Downtown Plainfield Alliance has launched a new permitting information site for Plainfielders looking to understand Plainfield’s zoning ordinance and permitting procedures. The site, PlainfieldPermits.com, features step-by-step instructions in an easy-to-use format that focuses on user-friendly guides for all home improvements that require a zoning review. The site also offers free support through email for any homeowner confused on the steps they would need to take to secure a permit.
“We wanted to create a fresh experience that would make people think differently about the ease in getting permits for a project in order to reduce illegal work being done in the community,” said Ronald Johnson, Downtown Plainfield Alliance board member. “If a homeowner wants to install a fence or pool, residents have offered consistent feedback that the zoning ordinance’s rules can be hard to understand or even find online.”
The site has step-by-step guides on how to get a permit for additions, conversions to other uses, decks, driveways, parking lots, fences, garages, generators, HVAC, home occupations, land/soil disturbances, patios and walkways, porches and steps, sheds, solar panels and swimming pools. For businesses, it has information on how to open a business, installing signs and clothing bin donation boxes.
“We also found that many people do not know what requires a zoning permit, so we made a list of common projects that would need zoning review and focused the site around those items,” Johnson said.
In addition to permits, the site also outlined the process for receiving a Certificate of Appropriateness from the Historic Preservation Commission (HPC) for homes that are located in a historic district. This section of the site includes applications to the HPC, design guidelines that the HPC and homeowners should follow, tips on how to make a successful application to the HPC and an interactive historic district map that shows all historic properties and districts in the city, including the history of each district.
The idea for the site originally started from Johnson’s time with the city as Assistant Zoning Officer in the Planning Division. “The confusion on permits, the amount of incomplete applications and illegal work by homeowners and contractors led me to think of ways I can push information out to the public showing the right way to do things. We need people-friendly, modern solutions to old problems, and we think this is the first step.”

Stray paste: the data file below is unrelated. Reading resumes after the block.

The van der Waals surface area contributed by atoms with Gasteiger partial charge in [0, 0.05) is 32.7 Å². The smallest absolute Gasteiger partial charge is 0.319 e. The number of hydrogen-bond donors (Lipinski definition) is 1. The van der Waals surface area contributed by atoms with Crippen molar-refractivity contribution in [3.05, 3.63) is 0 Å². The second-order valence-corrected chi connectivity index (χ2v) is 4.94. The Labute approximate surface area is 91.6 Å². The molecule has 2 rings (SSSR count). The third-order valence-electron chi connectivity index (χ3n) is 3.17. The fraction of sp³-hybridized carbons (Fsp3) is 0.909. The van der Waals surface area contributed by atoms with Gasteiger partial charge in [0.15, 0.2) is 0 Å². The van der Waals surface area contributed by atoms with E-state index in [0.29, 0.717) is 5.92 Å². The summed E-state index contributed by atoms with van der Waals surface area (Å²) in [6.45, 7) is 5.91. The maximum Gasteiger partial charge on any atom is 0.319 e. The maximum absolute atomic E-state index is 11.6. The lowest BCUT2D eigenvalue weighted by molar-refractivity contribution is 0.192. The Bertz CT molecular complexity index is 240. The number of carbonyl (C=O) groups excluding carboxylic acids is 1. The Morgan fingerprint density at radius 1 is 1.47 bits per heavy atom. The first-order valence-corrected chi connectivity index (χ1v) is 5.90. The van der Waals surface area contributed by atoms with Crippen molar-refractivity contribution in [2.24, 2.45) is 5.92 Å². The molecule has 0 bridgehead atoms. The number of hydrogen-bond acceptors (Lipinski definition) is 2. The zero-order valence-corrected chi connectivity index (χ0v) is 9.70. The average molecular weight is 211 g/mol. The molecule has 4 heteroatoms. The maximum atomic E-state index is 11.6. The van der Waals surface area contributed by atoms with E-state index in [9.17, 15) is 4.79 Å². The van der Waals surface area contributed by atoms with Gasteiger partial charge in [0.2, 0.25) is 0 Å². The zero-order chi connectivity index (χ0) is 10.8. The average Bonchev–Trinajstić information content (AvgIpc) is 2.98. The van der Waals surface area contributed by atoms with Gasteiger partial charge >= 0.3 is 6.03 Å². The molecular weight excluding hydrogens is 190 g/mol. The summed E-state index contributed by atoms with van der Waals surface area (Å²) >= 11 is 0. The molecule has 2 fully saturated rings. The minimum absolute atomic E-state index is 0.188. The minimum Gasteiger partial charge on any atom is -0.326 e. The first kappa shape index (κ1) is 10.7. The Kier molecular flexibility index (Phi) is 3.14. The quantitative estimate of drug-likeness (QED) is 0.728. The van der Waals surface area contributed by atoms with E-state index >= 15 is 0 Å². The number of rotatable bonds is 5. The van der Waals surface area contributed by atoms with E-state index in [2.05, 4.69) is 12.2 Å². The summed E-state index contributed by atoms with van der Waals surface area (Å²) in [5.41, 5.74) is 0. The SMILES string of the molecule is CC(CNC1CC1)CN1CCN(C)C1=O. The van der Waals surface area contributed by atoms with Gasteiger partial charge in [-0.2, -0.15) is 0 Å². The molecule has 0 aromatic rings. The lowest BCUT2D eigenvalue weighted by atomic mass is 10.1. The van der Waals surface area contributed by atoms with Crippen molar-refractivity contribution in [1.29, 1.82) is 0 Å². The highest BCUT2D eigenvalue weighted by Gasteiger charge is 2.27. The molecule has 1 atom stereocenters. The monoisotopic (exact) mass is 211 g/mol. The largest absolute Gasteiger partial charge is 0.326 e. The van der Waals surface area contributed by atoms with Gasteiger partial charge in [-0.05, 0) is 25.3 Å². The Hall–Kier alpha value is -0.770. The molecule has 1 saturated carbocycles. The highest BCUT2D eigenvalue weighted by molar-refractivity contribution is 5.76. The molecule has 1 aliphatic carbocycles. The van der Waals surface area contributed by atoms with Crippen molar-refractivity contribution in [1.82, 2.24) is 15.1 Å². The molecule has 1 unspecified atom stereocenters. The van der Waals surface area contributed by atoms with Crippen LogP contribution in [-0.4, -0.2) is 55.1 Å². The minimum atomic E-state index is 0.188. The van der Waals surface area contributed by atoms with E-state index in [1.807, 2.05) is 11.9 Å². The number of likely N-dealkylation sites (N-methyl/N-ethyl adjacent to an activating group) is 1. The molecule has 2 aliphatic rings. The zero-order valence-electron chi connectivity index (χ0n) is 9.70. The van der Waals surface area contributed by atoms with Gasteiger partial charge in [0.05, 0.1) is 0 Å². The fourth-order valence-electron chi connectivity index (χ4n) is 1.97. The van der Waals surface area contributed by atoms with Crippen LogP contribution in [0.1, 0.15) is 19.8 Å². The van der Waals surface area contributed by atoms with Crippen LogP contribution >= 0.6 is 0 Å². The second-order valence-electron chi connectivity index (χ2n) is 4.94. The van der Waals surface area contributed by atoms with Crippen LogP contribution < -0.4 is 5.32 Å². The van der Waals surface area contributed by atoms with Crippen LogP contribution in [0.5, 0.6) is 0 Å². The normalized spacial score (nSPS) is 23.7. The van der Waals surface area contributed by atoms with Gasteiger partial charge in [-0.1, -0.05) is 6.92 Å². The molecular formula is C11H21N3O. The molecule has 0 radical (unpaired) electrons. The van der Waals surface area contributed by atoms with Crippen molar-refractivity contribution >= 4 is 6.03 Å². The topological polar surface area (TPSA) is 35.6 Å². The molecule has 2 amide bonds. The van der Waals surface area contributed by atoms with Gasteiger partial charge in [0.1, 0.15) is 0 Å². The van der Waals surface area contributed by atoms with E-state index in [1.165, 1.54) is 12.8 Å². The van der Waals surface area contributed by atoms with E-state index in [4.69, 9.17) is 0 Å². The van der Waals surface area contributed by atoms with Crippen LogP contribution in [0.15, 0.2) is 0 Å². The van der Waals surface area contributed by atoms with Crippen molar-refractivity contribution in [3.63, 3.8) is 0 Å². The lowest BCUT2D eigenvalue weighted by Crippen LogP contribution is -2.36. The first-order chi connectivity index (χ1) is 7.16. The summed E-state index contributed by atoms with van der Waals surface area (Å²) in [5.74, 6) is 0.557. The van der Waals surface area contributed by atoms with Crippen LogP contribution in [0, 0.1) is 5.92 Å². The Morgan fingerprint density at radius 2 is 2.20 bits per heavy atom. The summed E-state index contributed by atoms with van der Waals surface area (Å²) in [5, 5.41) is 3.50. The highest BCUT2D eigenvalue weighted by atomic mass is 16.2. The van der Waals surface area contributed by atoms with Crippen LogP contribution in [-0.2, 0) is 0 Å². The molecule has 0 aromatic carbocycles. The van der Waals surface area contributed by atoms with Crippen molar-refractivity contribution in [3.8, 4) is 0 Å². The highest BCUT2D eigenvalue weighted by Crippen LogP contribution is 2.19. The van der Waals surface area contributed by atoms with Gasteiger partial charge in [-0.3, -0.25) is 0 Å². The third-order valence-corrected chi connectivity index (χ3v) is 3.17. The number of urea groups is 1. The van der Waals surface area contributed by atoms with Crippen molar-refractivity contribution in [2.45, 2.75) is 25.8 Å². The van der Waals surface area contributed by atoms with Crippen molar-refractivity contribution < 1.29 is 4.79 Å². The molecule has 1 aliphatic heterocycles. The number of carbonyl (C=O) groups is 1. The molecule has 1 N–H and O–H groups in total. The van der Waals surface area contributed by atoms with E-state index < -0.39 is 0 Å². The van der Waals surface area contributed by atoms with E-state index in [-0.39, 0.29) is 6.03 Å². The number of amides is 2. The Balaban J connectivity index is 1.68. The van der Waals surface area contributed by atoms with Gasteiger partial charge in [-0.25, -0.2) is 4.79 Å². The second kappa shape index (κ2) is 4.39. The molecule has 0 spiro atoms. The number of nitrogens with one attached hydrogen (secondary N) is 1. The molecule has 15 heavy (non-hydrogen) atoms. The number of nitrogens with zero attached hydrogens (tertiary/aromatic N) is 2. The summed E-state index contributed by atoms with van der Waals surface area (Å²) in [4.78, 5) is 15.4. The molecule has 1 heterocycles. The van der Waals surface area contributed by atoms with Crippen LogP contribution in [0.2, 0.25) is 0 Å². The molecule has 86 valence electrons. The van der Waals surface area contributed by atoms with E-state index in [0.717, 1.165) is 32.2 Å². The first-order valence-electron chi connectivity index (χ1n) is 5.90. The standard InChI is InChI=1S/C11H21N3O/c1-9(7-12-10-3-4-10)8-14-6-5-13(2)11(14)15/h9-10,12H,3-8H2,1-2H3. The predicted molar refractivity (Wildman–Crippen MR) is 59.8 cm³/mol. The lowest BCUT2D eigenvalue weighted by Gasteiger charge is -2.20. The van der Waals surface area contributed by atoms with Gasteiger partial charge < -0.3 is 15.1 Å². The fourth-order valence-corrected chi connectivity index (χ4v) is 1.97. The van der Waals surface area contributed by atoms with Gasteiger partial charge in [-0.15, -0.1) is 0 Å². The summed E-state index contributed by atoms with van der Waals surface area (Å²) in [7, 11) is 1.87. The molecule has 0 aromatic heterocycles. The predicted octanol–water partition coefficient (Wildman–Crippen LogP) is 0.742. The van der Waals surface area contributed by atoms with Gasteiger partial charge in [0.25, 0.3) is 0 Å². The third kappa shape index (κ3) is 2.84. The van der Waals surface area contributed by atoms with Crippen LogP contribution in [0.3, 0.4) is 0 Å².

Downtown Plainfield Alliance anticipates a second phase of the project that will make the site into a one-stop, “full service” permitting solution that can accept and send applications and secure payments on behalf of the city. Since 2014, the city only accepts certified checks and money orders for applications, oftentimes forcing unsuspecting homeowners and contractors to run to local stores and the post office during the submission of their documents. This change would also allow the acceptance of credit and debit card transactions for permits, a first for the city.
“The change in 2014 from accepting cash and personal checks has really frustrated customers that are trying to do the right thing by applying for a permit. The value in the site really improves exponentially when someone can submit their permit request online while sitting at home in their bathrobe. It completely removes the experience of having face-to-face interaction at city hall, but completely depends on the willingness of City Hall to allow such a convenient function to transpire,” Johnson says.
Plainfieldpermits.com is live and online now for all homeowners looking to get a jump on their spring repairs and improvements.
Downtown Plainfield Alliance (DPA) is a nonpolitical, nonprofit grassroots group that supports the improvement of Downtown Plainfield through beautification, volunteerism, economic development, marketing, community development, and activism. This column dives into the in's-and-out's of Downtown Plainfield’s revitalization. Learn more about Downtown Plainfield Alliance at www.downtownplainfield.com.